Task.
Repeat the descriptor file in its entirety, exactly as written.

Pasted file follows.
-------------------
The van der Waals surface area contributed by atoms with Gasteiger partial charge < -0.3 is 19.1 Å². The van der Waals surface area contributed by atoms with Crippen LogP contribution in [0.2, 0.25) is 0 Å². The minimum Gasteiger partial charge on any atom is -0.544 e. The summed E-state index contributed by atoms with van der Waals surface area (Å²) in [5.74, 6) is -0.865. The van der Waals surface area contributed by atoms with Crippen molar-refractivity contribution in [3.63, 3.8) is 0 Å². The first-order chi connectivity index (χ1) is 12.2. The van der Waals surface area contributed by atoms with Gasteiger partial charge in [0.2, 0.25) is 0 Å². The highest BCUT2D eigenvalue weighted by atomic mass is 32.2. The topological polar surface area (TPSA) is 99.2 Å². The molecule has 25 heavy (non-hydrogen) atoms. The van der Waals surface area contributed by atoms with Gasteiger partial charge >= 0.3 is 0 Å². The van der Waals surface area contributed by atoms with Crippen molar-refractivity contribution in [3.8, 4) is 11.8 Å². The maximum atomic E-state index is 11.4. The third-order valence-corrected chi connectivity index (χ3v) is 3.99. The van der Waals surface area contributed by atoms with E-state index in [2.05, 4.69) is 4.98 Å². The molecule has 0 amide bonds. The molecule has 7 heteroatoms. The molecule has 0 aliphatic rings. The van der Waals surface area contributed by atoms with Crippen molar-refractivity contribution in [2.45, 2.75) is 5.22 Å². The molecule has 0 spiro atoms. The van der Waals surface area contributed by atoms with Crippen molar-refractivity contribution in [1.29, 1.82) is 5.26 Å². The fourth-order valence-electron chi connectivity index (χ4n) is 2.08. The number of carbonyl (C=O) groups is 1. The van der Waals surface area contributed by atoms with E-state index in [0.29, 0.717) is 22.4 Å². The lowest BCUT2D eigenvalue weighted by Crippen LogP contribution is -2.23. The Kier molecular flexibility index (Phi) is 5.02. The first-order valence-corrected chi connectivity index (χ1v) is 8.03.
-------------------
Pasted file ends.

The van der Waals surface area contributed by atoms with Gasteiger partial charge < -0.3 is 19.1 Å². The van der Waals surface area contributed by atoms with Crippen LogP contribution in [0.2, 0.25) is 0 Å². The minimum Gasteiger partial charge on any atom is -0.544 e. The summed E-state index contributed by atoms with van der Waals surface area (Å²) in [5.74, 6) is -0.865. The van der Waals surface area contributed by atoms with Crippen molar-refractivity contribution in [3.63, 3.8) is 0 Å². The first-order chi connectivity index (χ1) is 12.2. The van der Waals surface area contributed by atoms with Gasteiger partial charge in [0.2, 0.25) is 0 Å². The highest BCUT2D eigenvalue weighted by atomic mass is 32.2. The topological polar surface area (TPSA) is 99.2 Å². The molecule has 25 heavy (non-hydrogen) atoms. The van der Waals surface area contributed by atoms with Gasteiger partial charge >= 0.3 is 0 Å². The van der Waals surface area contributed by atoms with Crippen molar-refractivity contribution in [3.8, 4) is 11.8 Å². The maximum atomic E-state index is 11.4. The third-order valence-corrected chi connectivity index (χ3v) is 3.99. The van der Waals surface area contributed by atoms with E-state index in [2.05, 4.69) is 4.98 Å². The molecule has 0 amide bonds. The molecule has 7 heteroatoms. The molecule has 0 aliphatic rings. The van der Waals surface area contributed by atoms with Crippen molar-refractivity contribution in [2.45, 2.75) is 5.22 Å². The molecule has 0 spiro atoms. The van der Waals surface area contributed by atoms with Crippen molar-refractivity contribution in [1.29, 1.82) is 5.26 Å². The fourth-order valence-electron chi connectivity index (χ4n) is 2.08. The number of carbonyl (C=O) groups is 1. The van der Waals surface area contributed by atoms with E-state index in [0.29, 0.717) is 22.4 Å². The lowest BCUT2D eigenvalue weighted by Crippen LogP contribution is -2.23. The Kier molecular flexibility index (Phi) is 5.02. The first-order valence-corrected chi connectivity index (χ1v) is 8.03.